... now it looks like it's hunting season on the "Silent Sams" in select areas of the south, particularly on college campuses.
To be honest, I probably have a more "progressive" attitude about the appropriateness of flying the Confederate flag over present-day governmental buildings or blatantly incorporating it into the design of a state flag than most reenactors. BUT I still draw the line when it comes to completely erasing history because it "offends" certain people.
There's a lot of things historically-connected I personally find hard to swallow, like naming at least one street in every city in the country for Martin Luther King, Jr, but that's the beauty of these United States. It's history folks, for good or for bad, and we all look differently on it. But it doesn't mean we discard an old version for a new version of our shared history because it doesn't suit some current-day viewpoints.
Back to the statues.
They represent and honor historical figures or the common man. Take Robert E. Lee, for instance. Yes, he is the general most associated with the Confederacy in current times, but unfortunately, historical memory seems to grow very dim of what he stood for after the war. I feel that Lee was a good post war leader, even if some of what he advocated in the terms of race relationships seems to be an affront to people who look at history so superficially these days.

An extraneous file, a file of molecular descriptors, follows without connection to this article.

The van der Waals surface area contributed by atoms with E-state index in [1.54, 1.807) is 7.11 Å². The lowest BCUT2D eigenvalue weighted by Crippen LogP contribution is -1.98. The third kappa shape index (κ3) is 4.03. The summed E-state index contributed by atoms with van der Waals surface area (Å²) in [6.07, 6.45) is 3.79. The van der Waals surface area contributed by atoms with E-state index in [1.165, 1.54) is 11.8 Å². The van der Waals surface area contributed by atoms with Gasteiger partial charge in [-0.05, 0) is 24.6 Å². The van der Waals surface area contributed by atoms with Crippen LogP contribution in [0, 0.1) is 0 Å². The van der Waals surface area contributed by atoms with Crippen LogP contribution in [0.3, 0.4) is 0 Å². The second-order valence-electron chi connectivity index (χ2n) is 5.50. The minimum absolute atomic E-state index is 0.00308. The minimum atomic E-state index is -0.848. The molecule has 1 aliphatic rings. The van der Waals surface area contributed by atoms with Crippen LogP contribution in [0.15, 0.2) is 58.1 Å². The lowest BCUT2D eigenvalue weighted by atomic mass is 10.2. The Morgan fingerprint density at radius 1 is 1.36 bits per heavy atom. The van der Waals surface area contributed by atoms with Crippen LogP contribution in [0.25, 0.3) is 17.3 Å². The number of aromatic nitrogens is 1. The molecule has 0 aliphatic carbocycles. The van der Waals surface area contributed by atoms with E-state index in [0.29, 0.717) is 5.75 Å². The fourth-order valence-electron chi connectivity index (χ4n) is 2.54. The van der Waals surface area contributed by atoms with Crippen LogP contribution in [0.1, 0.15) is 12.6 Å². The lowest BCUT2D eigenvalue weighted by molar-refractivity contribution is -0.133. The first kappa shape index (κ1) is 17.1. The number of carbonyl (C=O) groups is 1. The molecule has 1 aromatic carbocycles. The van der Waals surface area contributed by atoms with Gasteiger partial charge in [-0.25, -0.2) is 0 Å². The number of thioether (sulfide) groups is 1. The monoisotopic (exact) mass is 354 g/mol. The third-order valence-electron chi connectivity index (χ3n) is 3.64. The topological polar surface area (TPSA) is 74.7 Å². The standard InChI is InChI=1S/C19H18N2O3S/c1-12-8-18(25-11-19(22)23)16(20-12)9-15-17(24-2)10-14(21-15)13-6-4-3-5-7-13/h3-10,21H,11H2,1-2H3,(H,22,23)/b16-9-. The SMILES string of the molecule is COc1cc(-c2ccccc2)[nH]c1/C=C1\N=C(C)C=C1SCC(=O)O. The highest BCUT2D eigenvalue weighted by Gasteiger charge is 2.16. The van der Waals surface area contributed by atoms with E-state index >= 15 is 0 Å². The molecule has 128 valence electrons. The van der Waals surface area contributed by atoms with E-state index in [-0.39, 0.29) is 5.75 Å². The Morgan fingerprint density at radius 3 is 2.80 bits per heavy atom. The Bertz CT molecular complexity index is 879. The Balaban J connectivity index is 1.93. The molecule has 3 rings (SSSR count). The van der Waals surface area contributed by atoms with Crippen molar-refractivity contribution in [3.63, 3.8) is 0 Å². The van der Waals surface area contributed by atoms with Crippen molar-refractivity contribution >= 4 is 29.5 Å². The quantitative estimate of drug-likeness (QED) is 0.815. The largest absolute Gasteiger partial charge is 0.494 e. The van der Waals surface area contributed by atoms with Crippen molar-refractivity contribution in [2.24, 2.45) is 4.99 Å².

He wished the best for the then freed slaves, and only wanted good race relations. But he had very realistic views about how to to arrive at that point. A long hard look at history after the war only vindicates Lee's opinions.
So, why would we want to tear down the statue of an influential post-war leader who advocated peace and reconciliation for a divided nation?
It seems that the University of Texas needs to bone up on its history and find an answer to that question before kowtowing to the golden idol of political correctness.